SendKeys.SendWait("{ENTER}");
            }

And there you go, the Automator application invokes the automation button on the Login application:

sendkeys-login-acrossapps

Now you’ll notice I’m kind of cheating here: I’m just sending the ENTER key to activate the Automate button in the Login form (which happens to have a tab index of zero, i.e. it’s the first thing to be focused). The applications you want to automate won’t normally have an Automate button. But just as you can send an ENTER key from one application to another, you can send other keys. We can thus do our automation anyway:

            Process p = Process.GetProcessesByName("WinFormsLogin.vshost").FirstOrDefault();

            if (p != null)
            {
                IntPtr h = p.MainWindowHandle;
                SetForegroundWindow(h);
                SendKeys.Send("{TAB}username{TAB}password{TAB}{ENTER}");
            }

Great! You can use SendKeys for simple automation of Windows Forms applications by sending keystrokes – even across applications. If you want to automate Microsoft Word or anything of the sort, this won’t work, although there are alternatives. If you’re doing more serious stuff (e.g. WPF) there are entire APIs you can look at.

Update the updater to update

update-windows-update

I formatted one of my laptops and reinstalled Windows the other day. Whilst reinstalling software and bringing it up to date, Windows update gave me this ridiculous message:

“To check for updates, you must first install an update for Windows Update.”

I guess software has become so complex that even updates require various levels of abstraction. 🙂

C# 6 Preview: Changes in VS2015 CTP 5

C# 6 and Visual Studio 2015 are both prerelease software at the moment, and thus they are subject to change at any time.

There have indeed been some changes in C# 6 that came out in CTP 5 but which don’t seem to have been mentioned anywhere.

String interpolation

If you’ve read my original article on string interpolation, you’ll know that the syntax was expected to change. Well, that has happened, and the expected syntax is now in place. So now, you can use string interpolation to write special formatted strings as follows:

            var name = "Chuck";
            var surname = "Norris";

            string message = $"The man is {name} {surname}";

The placeholders in the curly brackets no longer require a prefixing backslash, but a dollar sign is necessary at the start of the string to allow them to be interpreted properly.

Just like before, the placeholders are not restricted to simple variables. They may contain arbitrary expressions including properties and methods:

            var numbers = new int[] { 1, 2, 3, 4, 5 };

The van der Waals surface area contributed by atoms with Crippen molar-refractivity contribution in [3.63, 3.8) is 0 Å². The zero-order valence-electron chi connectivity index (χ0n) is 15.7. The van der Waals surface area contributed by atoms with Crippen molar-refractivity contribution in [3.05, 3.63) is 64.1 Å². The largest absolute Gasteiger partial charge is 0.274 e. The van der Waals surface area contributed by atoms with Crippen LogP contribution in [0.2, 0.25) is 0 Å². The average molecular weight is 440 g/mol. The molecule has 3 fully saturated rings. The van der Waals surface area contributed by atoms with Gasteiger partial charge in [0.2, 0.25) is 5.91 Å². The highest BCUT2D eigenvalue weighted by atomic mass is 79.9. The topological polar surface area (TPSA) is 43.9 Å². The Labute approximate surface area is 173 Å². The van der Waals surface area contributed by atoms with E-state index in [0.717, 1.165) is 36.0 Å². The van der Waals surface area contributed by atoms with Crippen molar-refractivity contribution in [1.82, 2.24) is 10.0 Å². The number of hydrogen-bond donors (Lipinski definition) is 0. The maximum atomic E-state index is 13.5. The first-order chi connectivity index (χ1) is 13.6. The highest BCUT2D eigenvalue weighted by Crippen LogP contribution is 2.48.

string message = $"There are {numbers.Length} numbers, and their average is {numbers.Average()}";

You can use format strings in placeholders. Unlike in the original implementation, they don’t need to be enclosed in quotes if they contain operators (e.g. dashes which normally represent minus signs). However you need to be a little precise with them, as any extra space after the colon (:) appears in the output:

            var dateOfBirth = DateTime.Now;
            string message = $"It's {dateOfBirth:yyyy-MM-dd}!";

using static

I’ve also written about the using static feature before, which lets you declare a static class among the using statements and then omit the class prefix when using static methods.

The syntax has changed, and you will need to prefix the static class with the keyword “static” in the declaration. This is a good thing because it eliminates the confusion between which using statements are namespaces and which are static classes.

    using static System.Console;

    class Program
    {
        static void Main(string[] args)
        {   
            WriteLine("Hello Lilly!");

            ReadLine();
        }
    }

VS2015 Preview: Layout Management

In earlier versions of Visual Studio, if you happened to mess up your window layout in Visual Studio, you could reset it back to the default layout by using the appropriate item in the Window menu:

vs2015-windowlayouts-duringreset

This rearranges the docked windows to whatever you originally had when Visual Studio was installed:

vs2015-windowlayouts-afterreset

That’s nice and all. But you may have noticed some new items above “Reset Window Layout” in the Window menu which are pretty handy when it comes to managing your window layouts.

For instance, when developing a new WPF application, the toolbox can sometimes come in handy for those without much experience with XAML. So, after introducing the Toolbox window, you can save the current layout: